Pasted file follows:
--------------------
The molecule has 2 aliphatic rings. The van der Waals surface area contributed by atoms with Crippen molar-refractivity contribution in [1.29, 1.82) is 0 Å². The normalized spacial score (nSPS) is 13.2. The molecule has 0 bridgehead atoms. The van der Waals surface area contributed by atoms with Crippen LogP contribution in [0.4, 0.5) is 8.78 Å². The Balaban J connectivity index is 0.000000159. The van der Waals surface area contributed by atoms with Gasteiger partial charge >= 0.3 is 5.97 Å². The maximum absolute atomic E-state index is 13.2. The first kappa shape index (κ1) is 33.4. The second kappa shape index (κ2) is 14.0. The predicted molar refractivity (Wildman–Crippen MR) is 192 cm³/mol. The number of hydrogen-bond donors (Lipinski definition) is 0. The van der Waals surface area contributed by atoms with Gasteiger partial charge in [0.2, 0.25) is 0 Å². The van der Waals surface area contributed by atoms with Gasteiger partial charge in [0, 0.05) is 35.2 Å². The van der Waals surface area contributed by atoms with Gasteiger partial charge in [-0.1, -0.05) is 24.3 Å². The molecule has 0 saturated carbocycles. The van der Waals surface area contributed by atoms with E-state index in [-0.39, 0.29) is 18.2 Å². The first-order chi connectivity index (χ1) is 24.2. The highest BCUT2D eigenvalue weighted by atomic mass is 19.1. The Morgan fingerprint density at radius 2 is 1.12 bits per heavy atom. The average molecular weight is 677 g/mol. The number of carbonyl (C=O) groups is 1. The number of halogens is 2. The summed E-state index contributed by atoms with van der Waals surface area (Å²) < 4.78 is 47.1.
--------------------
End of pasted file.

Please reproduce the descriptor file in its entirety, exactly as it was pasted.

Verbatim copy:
The molecule has 2 aliphatic rings. The van der Waals surface area contributed by atoms with Crippen molar-refractivity contribution in [1.29, 1.82) is 0 Å². The normalized spacial score (nSPS) is 13.2. The molecule has 0 bridgehead atoms. The van der Waals surface area contributed by atoms with Crippen LogP contribution in [0.4, 0.5) is 8.78 Å². The Balaban J connectivity index is 0.000000159. The van der Waals surface area contributed by atoms with Gasteiger partial charge >= 0.3 is 5.97 Å². The maximum absolute atomic E-state index is 13.2. The first kappa shape index (κ1) is 33.4. The second kappa shape index (κ2) is 14.0. The predicted molar refractivity (Wildman–Crippen MR) is 192 cm³/mol. The number of hydrogen-bond donors (Lipinski definition) is 0. The van der Waals surface area contributed by atoms with Gasteiger partial charge in [0.2, 0.25) is 0 Å². The van der Waals surface area contributed by atoms with Gasteiger partial charge in [0, 0.05) is 35.2 Å². The van der Waals surface area contributed by atoms with Gasteiger partial charge in [-0.1, -0.05) is 24.3 Å². The molecule has 0 saturated carbocycles. The van der Waals surface area contributed by atoms with E-state index in [-0.39, 0.29) is 18.2 Å². The first-order chi connectivity index (χ1) is 24.2. The highest BCUT2D eigenvalue weighted by atomic mass is 19.1. The Morgan fingerprint density at radius 2 is 1.12 bits per heavy atom. The average molecular weight is 677 g/mol. The number of carbonyl (C=O) groups is 1. The number of halogens is 2. The summed E-state index contributed by atoms with van der Waals surface area (Å²) < 4.78 is 47.1.